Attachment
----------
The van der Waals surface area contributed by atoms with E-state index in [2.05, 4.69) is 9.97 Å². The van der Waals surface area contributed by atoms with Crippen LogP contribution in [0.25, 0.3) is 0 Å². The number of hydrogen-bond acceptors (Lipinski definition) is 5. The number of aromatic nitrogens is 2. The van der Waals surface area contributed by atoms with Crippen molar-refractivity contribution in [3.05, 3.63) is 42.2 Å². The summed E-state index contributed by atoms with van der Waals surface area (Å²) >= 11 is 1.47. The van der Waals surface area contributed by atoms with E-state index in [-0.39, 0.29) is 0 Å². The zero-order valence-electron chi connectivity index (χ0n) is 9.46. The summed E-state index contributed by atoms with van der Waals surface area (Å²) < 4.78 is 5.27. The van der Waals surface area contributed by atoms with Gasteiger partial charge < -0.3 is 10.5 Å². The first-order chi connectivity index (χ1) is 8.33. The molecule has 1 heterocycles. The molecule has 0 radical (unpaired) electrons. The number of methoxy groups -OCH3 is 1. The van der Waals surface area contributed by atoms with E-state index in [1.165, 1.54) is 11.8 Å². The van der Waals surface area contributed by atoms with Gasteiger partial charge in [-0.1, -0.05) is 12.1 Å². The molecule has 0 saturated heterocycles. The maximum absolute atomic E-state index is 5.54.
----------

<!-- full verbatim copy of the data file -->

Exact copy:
The van der Waals surface area contributed by atoms with E-state index in [2.05, 4.69) is 9.97 Å². The van der Waals surface area contributed by atoms with Crippen LogP contribution in [0.25, 0.3) is 0 Å². The number of hydrogen-bond acceptors (Lipinski definition) is 5. The number of aromatic nitrogens is 2. The van der Waals surface area contributed by atoms with Crippen molar-refractivity contribution in [3.05, 3.63) is 42.2 Å². The summed E-state index contributed by atoms with van der Waals surface area (Å²) >= 11 is 1.47. The van der Waals surface area contributed by atoms with E-state index in [-0.39, 0.29) is 0 Å². The zero-order valence-electron chi connectivity index (χ0n) is 9.46. The summed E-state index contributed by atoms with van der Waals surface area (Å²) < 4.78 is 5.27. The van der Waals surface area contributed by atoms with Gasteiger partial charge < -0.3 is 10.5 Å². The first-order chi connectivity index (χ1) is 8.33. The molecule has 1 heterocycles. The molecule has 0 radical (unpaired) electrons. The number of methoxy groups -OCH3 is 1. The van der Waals surface area contributed by atoms with E-state index in [1.165, 1.54) is 11.8 Å². The van der Waals surface area contributed by atoms with Gasteiger partial charge in [-0.1, -0.05) is 12.1 Å². The molecule has 0 saturated heterocycles. The maximum absolute atomic E-state index is 5.54.